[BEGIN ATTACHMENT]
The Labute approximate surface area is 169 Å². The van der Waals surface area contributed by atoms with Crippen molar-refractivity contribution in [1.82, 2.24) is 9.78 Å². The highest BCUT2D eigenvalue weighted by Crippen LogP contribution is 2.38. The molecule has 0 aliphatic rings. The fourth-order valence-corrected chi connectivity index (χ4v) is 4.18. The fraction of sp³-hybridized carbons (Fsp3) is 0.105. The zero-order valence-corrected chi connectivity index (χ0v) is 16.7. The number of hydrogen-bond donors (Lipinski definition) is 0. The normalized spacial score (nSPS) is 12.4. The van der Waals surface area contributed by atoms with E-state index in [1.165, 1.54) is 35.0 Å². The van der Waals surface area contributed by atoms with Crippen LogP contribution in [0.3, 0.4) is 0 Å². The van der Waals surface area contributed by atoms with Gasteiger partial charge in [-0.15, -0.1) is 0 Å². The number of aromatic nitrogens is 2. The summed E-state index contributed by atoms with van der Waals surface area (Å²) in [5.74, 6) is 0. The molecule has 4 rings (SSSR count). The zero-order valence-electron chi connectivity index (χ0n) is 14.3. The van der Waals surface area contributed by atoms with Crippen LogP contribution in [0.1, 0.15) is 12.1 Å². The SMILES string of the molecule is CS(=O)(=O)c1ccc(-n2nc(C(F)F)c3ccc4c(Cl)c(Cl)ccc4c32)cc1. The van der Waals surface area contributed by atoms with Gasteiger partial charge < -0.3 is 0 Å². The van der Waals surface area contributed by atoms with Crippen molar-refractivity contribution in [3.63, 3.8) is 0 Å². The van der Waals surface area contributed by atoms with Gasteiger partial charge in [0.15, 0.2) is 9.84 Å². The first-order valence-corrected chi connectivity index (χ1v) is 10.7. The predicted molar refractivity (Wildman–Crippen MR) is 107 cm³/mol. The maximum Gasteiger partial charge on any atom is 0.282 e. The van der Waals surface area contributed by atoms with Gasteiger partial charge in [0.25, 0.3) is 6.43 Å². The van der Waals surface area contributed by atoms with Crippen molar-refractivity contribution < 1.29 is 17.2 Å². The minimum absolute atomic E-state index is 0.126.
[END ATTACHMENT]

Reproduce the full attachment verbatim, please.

The Labute approximate surface area is 169 Å². The van der Waals surface area contributed by atoms with Crippen molar-refractivity contribution in [1.82, 2.24) is 9.78 Å². The highest BCUT2D eigenvalue weighted by Crippen LogP contribution is 2.38. The molecule has 0 aliphatic rings. The fourth-order valence-corrected chi connectivity index (χ4v) is 4.18. The fraction of sp³-hybridized carbons (Fsp3) is 0.105. The zero-order valence-corrected chi connectivity index (χ0v) is 16.7. The number of hydrogen-bond donors (Lipinski definition) is 0. The normalized spacial score (nSPS) is 12.4. The van der Waals surface area contributed by atoms with E-state index in [1.165, 1.54) is 35.0 Å². The van der Waals surface area contributed by atoms with Crippen LogP contribution in [0.3, 0.4) is 0 Å². The van der Waals surface area contributed by atoms with Gasteiger partial charge in [-0.15, -0.1) is 0 Å². The number of aromatic nitrogens is 2. The summed E-state index contributed by atoms with van der Waals surface area (Å²) in [5.74, 6) is 0. The molecule has 4 rings (SSSR count). The zero-order valence-electron chi connectivity index (χ0n) is 14.3. The van der Waals surface area contributed by atoms with Crippen LogP contribution in [0.1, 0.15) is 12.1 Å². The SMILES string of the molecule is CS(=O)(=O)c1ccc(-n2nc(C(F)F)c3ccc4c(Cl)c(Cl)ccc4c32)cc1. The van der Waals surface area contributed by atoms with Gasteiger partial charge < -0.3 is 0 Å². The van der Waals surface area contributed by atoms with Crippen molar-refractivity contribution in [3.63, 3.8) is 0 Å². The van der Waals surface area contributed by atoms with Gasteiger partial charge in [0.15, 0.2) is 9.84 Å². The first-order valence-corrected chi connectivity index (χ1v) is 10.7. The predicted molar refractivity (Wildman–Crippen MR) is 107 cm³/mol. The maximum Gasteiger partial charge on any atom is 0.282 e. The van der Waals surface area contributed by atoms with Gasteiger partial charge in [0.25, 0.3) is 6.43 Å². The van der Waals surface area contributed by atoms with Crippen molar-refractivity contribution < 1.29 is 17.2 Å². The minimum absolute atomic E-state index is 0.126.